Reflections: Teen Lit Con 2019

Lerner editors Alison Lorenz and Jordyn Taylor

by Shaina Olmanson, Associate Editorial Director, Twenty-First Century Books

On April 27th, Lerner headed to the sixth annual Teen Lit Con, a yearly event put on by Minneapolis/St. Paul area libraries to promote literature, reading and writing, and to connect readers and authors. Readers enjoyed a day of speakers, author signings, trivia, writer’s studios, and other bookish fun. The event is funded by a Legacy Amendment Grant and local sponsors and is free for students and the public to attend.

The convention saw a strong turnout. Kids from elementary through high school took part in book recommendation fortune telling, button making, and the impressive Wall of Faves decorated with attendees’ favorite books.

This year’s author headliners were Tomi Adeyemi (Children of Blood and Bone), Becky Albertalli (What If It’s Us), Lamar Giles (Fresh Ink), and Jarrett Krosoczka (Hey, Kiddo). Lines for Adeyemi and Albertalli’s signing booths wrapped around the exhibit hall. Some of the other authors featured included Martha Brockenbrough (Unpresidented), Bryan Bliss (We’ll Fly Away), and J.M. Lee (Tides of the Dark Crystal).

Storymobile’s moveable art space was collecting stories from attendees throughout the day.

At the kickoff session, the four headliners shared the barriers they’ve overcome to get their books into the world. They also discussed the shame they felt about wanting to be authors while coping with pressure from friends and family to choose a more practical career. It was great to see such successful authors be so honest about the challenges of the industry, especially for the future authors in the audience. Giles, a founding member of We Need Diverse Books, talked about the groundbreaking work authors, academics, and librarians have done to push big publishers to be more accepting of authors of color and the impact it has had on the types of stories being told now compared to just a decade ago.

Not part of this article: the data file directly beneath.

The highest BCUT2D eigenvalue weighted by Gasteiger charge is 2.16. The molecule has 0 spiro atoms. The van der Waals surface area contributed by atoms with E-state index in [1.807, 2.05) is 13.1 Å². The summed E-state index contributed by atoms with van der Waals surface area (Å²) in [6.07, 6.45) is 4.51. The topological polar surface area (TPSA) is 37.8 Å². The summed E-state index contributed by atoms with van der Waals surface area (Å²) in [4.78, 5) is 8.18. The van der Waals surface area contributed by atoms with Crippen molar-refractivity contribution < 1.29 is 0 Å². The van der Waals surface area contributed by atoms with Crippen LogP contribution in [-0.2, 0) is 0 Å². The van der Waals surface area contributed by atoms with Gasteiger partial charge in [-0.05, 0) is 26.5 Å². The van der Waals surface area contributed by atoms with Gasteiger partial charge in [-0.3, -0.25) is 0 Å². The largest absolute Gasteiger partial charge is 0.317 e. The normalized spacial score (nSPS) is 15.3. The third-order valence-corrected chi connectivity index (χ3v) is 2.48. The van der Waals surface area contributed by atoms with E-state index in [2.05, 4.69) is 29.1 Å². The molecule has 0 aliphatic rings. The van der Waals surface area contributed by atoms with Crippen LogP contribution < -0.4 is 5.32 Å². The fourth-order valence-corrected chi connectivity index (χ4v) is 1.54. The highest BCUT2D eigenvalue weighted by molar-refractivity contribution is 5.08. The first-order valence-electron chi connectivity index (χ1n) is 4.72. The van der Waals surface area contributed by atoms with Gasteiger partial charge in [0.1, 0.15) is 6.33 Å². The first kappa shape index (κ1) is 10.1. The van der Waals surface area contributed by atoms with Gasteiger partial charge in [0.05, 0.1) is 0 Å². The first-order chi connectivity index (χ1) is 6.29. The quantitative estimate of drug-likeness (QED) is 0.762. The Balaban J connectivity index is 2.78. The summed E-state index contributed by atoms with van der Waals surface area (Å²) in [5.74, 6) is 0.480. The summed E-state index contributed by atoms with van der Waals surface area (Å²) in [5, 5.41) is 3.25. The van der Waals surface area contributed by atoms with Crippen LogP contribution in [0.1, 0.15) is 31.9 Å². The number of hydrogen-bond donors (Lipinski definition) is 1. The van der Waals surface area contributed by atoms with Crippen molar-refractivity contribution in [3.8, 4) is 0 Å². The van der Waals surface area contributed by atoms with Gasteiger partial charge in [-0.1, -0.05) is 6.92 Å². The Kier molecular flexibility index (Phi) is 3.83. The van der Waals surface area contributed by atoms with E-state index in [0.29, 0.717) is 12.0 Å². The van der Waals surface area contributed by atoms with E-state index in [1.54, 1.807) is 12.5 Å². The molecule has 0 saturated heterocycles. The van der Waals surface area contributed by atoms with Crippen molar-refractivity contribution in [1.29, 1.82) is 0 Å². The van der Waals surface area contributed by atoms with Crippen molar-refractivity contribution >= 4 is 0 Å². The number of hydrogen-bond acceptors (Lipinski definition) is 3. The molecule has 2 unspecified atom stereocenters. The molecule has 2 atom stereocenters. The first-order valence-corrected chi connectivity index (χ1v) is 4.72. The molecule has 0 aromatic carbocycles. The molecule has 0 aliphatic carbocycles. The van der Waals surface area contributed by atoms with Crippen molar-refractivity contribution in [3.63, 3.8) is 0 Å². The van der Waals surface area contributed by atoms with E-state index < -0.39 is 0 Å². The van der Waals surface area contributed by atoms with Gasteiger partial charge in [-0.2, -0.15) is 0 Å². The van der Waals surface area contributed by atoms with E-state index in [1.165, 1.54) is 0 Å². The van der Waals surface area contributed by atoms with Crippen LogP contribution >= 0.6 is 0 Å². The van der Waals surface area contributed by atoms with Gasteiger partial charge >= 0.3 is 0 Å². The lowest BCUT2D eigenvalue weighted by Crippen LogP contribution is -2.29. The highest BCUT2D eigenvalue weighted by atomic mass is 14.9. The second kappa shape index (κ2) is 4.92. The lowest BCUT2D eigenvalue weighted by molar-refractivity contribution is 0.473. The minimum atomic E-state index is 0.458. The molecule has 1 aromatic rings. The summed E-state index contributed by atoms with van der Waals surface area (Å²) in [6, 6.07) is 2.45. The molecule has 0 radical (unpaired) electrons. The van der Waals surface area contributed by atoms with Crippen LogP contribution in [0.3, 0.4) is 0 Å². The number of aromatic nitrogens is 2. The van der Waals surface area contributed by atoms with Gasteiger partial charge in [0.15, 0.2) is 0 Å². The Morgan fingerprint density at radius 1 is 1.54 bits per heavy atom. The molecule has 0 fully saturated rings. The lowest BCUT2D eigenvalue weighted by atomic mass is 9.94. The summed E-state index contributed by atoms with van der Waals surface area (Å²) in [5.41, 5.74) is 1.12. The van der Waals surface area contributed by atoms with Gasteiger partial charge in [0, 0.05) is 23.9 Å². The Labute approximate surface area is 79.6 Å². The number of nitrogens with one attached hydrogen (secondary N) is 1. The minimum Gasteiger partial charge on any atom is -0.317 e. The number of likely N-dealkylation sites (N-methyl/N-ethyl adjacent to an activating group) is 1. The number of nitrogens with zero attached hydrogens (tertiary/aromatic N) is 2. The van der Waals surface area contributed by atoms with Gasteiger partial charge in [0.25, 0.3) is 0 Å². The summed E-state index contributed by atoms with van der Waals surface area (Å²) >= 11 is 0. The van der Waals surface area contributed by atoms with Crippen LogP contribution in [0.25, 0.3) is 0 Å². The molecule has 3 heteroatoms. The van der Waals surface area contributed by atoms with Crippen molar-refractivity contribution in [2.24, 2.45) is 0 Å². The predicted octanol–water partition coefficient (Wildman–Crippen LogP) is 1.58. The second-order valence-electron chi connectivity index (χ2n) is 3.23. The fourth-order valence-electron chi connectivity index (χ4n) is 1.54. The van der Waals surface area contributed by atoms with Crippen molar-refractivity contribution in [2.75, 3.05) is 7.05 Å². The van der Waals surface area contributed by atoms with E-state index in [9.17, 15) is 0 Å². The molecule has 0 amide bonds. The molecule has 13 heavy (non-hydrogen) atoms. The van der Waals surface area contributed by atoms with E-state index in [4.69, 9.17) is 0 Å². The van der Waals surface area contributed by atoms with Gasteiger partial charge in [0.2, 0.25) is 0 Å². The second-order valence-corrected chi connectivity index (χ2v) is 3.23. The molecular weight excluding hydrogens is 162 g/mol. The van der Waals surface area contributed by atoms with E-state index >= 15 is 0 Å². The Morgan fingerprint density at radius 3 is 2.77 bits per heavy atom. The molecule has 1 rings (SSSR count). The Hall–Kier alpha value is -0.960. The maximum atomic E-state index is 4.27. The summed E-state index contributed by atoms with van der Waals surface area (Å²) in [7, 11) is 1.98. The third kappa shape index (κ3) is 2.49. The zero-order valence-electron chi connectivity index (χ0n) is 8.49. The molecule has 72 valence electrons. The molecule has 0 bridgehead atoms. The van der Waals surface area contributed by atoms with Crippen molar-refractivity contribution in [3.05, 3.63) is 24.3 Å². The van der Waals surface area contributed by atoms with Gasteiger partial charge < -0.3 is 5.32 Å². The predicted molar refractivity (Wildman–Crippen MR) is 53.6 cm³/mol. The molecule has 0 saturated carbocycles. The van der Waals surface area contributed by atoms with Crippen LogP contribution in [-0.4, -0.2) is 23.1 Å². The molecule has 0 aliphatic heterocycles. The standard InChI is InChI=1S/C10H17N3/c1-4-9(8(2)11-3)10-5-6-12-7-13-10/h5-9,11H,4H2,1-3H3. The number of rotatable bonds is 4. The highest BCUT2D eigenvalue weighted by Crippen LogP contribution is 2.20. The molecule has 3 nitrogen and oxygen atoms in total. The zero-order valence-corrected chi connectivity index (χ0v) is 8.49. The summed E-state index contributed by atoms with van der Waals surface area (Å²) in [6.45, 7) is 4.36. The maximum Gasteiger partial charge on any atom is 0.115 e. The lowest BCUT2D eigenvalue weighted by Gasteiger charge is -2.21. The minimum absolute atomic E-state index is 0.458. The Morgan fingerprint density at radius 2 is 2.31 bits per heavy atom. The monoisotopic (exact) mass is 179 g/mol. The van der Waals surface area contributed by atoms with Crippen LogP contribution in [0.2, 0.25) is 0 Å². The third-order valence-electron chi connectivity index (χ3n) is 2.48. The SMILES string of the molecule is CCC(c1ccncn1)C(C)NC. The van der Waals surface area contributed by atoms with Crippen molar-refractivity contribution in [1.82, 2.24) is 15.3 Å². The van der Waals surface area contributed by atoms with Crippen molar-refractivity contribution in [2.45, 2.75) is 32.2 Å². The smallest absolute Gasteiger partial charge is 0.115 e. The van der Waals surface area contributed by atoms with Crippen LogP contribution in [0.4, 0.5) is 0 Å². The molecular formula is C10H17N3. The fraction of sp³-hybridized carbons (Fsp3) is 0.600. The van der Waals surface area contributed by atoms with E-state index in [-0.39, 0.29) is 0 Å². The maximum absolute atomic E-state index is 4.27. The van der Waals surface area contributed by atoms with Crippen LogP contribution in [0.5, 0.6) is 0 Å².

While there were several “teen only” events for students, Teen Lit Con had plenty to offer educators. One such panel was YA Lit Trends: Social Justice & Activism, run by Amanda MacGregor of Teen Librarian Toolbox. She shared extensive book lists featuring diversity in race, class, culture, ability, gender, orientation, and experience. She offers resources for librarians (including slides and handouts) in her blog post covering Teen Lit Con.

MacGregor stressed the importance of having books with a diverse cast of characters, along with books to help teens stand up and fight back against systems of oppression. Titles such as Lerner’s No More Excuses: Dismantling Rape Culture by Amber J. Keyser and Steal This Country: A Handbook for Resistance, Persistence, and Fixing Almost Everything by Alexandra Styron are informative, practical guides for young activists. It was encouraging to see Lerner author Shannon Gibney’s newest book, Dream Country, featured on MacGregor’s list, as well as our National Book Award finalist, What Girls Are Made Of by Elana K. Arnold.

Lerner has been an exhibitor at Teen Lit Con for the past several years. The conference is a great opportunity to connect with readers and librarians, as well as gain valuable feedback about what teens are looking to read next. We hosted a focus group to talk to teens about our upcoming young adult titles. Attendees discussed their favorite topics for YA lit and gave their opinions on cover designs and future YA nonfiction topics. They were especially excited about forthcoming titles Queer, 2nd Edition: The Ultimate LGBT Guide for Teens by Kathy Belge and How Not To Be A Dick: An Everyday Etiquette Guide by Meghan Doherty. Focus group participants were strongly against short books (the thicker the better). We love connecting with our readers and finding out how we can continue to produce quality content for future seasons.

By far the highlight of Lerner’s booth each year is our beanbag toss game, where students and librarians have the chance to win a free book from our stack of advance reader’s copies, including several from our new YA nonfiction imprint Zest. Even after we ran out of books, people (and our staff members) kept playing for the fun of it. (A tip from the beanbag toss pros: watch others first so you know how hard to throw!)

Thanks to the organizers and attendees of Teen Lit Con, and everyone who stopped by our booth to talk about books. Be sure to keep an eye on the New Releases page of for next season’s titles. See you next year!

Special thanks to editor Jordyn Taylor and intern Anna Laandsverk for their help with this post.

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